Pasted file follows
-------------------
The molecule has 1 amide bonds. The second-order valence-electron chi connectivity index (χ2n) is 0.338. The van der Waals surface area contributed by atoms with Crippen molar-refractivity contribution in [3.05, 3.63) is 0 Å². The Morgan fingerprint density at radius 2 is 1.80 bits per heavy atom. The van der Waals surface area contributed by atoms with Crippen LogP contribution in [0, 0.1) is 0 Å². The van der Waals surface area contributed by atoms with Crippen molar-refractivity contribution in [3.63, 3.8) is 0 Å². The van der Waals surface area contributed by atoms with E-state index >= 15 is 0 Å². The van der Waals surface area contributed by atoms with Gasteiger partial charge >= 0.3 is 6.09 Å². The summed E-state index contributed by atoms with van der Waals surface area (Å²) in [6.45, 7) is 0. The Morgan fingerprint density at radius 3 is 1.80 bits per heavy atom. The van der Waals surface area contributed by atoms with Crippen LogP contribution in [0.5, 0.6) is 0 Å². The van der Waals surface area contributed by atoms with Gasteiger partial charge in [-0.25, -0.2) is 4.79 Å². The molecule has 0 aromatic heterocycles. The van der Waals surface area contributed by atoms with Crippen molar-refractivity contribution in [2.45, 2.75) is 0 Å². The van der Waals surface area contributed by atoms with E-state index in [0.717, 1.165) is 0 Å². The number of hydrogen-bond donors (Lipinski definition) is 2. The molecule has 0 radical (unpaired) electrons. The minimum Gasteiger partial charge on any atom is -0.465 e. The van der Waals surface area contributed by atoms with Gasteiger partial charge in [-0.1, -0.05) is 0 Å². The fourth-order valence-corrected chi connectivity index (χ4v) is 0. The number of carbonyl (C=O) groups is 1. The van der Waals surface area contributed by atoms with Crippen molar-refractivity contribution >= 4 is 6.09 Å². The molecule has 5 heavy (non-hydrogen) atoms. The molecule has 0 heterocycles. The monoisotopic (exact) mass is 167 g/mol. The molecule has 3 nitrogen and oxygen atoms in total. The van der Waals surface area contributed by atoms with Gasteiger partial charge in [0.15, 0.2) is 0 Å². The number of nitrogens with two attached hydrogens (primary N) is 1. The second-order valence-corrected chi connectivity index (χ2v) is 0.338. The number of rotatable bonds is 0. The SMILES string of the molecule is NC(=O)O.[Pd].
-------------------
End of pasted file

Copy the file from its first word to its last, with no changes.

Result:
The molecule has 1 amide bonds. The second-order valence-electron chi connectivity index (χ2n) is 0.338. The van der Waals surface area contributed by atoms with Crippen molar-refractivity contribution in [3.05, 3.63) is 0 Å². The Morgan fingerprint density at radius 2 is 1.80 bits per heavy atom. The van der Waals surface area contributed by atoms with Crippen LogP contribution in [0, 0.1) is 0 Å². The van der Waals surface area contributed by atoms with Crippen molar-refractivity contribution in [3.63, 3.8) is 0 Å². The van der Waals surface area contributed by atoms with E-state index >= 15 is 0 Å². The van der Waals surface area contributed by atoms with Gasteiger partial charge >= 0.3 is 6.09 Å². The summed E-state index contributed by atoms with van der Waals surface area (Å²) in [6.45, 7) is 0. The Morgan fingerprint density at radius 3 is 1.80 bits per heavy atom. The van der Waals surface area contributed by atoms with Crippen LogP contribution in [0.5, 0.6) is 0 Å². The van der Waals surface area contributed by atoms with Gasteiger partial charge in [-0.25, -0.2) is 4.79 Å². The molecule has 0 aromatic heterocycles. The van der Waals surface area contributed by atoms with Crippen molar-refractivity contribution in [2.45, 2.75) is 0 Å². The van der Waals surface area contributed by atoms with E-state index in [0.717, 1.165) is 0 Å². The number of hydrogen-bond donors (Lipinski definition) is 2. The molecule has 0 radical (unpaired) electrons. The minimum Gasteiger partial charge on any atom is -0.465 e. The van der Waals surface area contributed by atoms with Gasteiger partial charge in [-0.1, -0.05) is 0 Å². The fourth-order valence-corrected chi connectivity index (χ4v) is 0. The number of carbonyl (C=O) groups is 1. The van der Waals surface area contributed by atoms with Crippen molar-refractivity contribution >= 4 is 6.09 Å². The molecule has 5 heavy (non-hydrogen) atoms. The molecule has 0 heterocycles. The monoisotopic (exact) mass is 167 g/mol. The molecule has 3 nitrogen and oxygen atoms in total. The van der Waals surface area contributed by atoms with Gasteiger partial charge in [0.15, 0.2) is 0 Å². The number of nitrogens with two attached hydrogens (primary N) is 1. The second-order valence-corrected chi connectivity index (χ2v) is 0.338. The number of rotatable bonds is 0. The SMILES string of the molecule is NC(=O)O.[Pd].